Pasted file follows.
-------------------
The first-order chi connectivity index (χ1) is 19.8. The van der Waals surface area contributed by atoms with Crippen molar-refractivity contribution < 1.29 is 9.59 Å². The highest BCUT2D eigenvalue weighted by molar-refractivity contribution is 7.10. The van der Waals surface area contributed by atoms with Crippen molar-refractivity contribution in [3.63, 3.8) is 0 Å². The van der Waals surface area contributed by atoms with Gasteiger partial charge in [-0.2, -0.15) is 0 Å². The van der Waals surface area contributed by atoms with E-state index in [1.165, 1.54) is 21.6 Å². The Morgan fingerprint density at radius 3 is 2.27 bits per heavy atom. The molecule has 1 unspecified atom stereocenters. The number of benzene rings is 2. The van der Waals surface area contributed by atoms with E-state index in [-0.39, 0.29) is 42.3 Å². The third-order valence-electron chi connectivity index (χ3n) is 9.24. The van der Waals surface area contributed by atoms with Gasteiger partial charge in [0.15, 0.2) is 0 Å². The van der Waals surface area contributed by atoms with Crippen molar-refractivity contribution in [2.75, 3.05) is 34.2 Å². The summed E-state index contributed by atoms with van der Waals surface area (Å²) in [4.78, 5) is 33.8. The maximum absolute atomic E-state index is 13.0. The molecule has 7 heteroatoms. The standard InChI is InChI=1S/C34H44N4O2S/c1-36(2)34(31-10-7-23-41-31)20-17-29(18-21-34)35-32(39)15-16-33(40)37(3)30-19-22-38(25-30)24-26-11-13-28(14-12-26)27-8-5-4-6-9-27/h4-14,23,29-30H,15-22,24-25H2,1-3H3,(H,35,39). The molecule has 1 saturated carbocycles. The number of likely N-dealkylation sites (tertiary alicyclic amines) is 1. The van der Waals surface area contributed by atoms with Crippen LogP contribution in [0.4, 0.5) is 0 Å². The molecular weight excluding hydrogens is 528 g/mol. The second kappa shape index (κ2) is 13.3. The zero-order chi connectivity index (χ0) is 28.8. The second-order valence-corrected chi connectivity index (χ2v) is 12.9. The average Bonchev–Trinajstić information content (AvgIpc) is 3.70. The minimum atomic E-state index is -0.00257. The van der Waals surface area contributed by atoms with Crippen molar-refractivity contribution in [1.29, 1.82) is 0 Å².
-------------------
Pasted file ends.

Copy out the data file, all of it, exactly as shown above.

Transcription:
The first-order chi connectivity index (χ1) is 19.8. The van der Waals surface area contributed by atoms with Crippen molar-refractivity contribution < 1.29 is 9.59 Å². The highest BCUT2D eigenvalue weighted by molar-refractivity contribution is 7.10. The van der Waals surface area contributed by atoms with Crippen molar-refractivity contribution in [3.63, 3.8) is 0 Å². The van der Waals surface area contributed by atoms with Gasteiger partial charge in [-0.2, -0.15) is 0 Å². The van der Waals surface area contributed by atoms with E-state index in [1.165, 1.54) is 21.6 Å². The Morgan fingerprint density at radius 3 is 2.27 bits per heavy atom. The molecule has 1 unspecified atom stereocenters. The number of benzene rings is 2. The van der Waals surface area contributed by atoms with E-state index in [-0.39, 0.29) is 42.3 Å². The third-order valence-electron chi connectivity index (χ3n) is 9.24. The van der Waals surface area contributed by atoms with Gasteiger partial charge in [0.15, 0.2) is 0 Å². The van der Waals surface area contributed by atoms with Crippen molar-refractivity contribution in [2.75, 3.05) is 34.2 Å². The summed E-state index contributed by atoms with van der Waals surface area (Å²) in [4.78, 5) is 33.8. The maximum absolute atomic E-state index is 13.0. The molecule has 7 heteroatoms. The standard InChI is InChI=1S/C34H44N4O2S/c1-36(2)34(31-10-7-23-41-31)20-17-29(18-21-34)35-32(39)15-16-33(40)37(3)30-19-22-38(25-30)24-26-11-13-28(14-12-26)27-8-5-4-6-9-27/h4-14,23,29-30H,15-22,24-25H2,1-3H3,(H,35,39). The molecule has 1 saturated carbocycles. The number of likely N-dealkylation sites (tertiary alicyclic amines) is 1. The van der Waals surface area contributed by atoms with Crippen LogP contribution in [0.4, 0.5) is 0 Å². The molecular weight excluding hydrogens is 528 g/mol. The second kappa shape index (κ2) is 13.3. The zero-order chi connectivity index (χ0) is 28.8. The second-order valence-corrected chi connectivity index (χ2v) is 12.9. The average Bonchev–Trinajstić information content (AvgIpc) is 3.70. The minimum atomic E-state index is -0.00257. The van der Waals surface area contributed by atoms with Crippen molar-refractivity contribution in [1.29, 1.82) is 0 Å².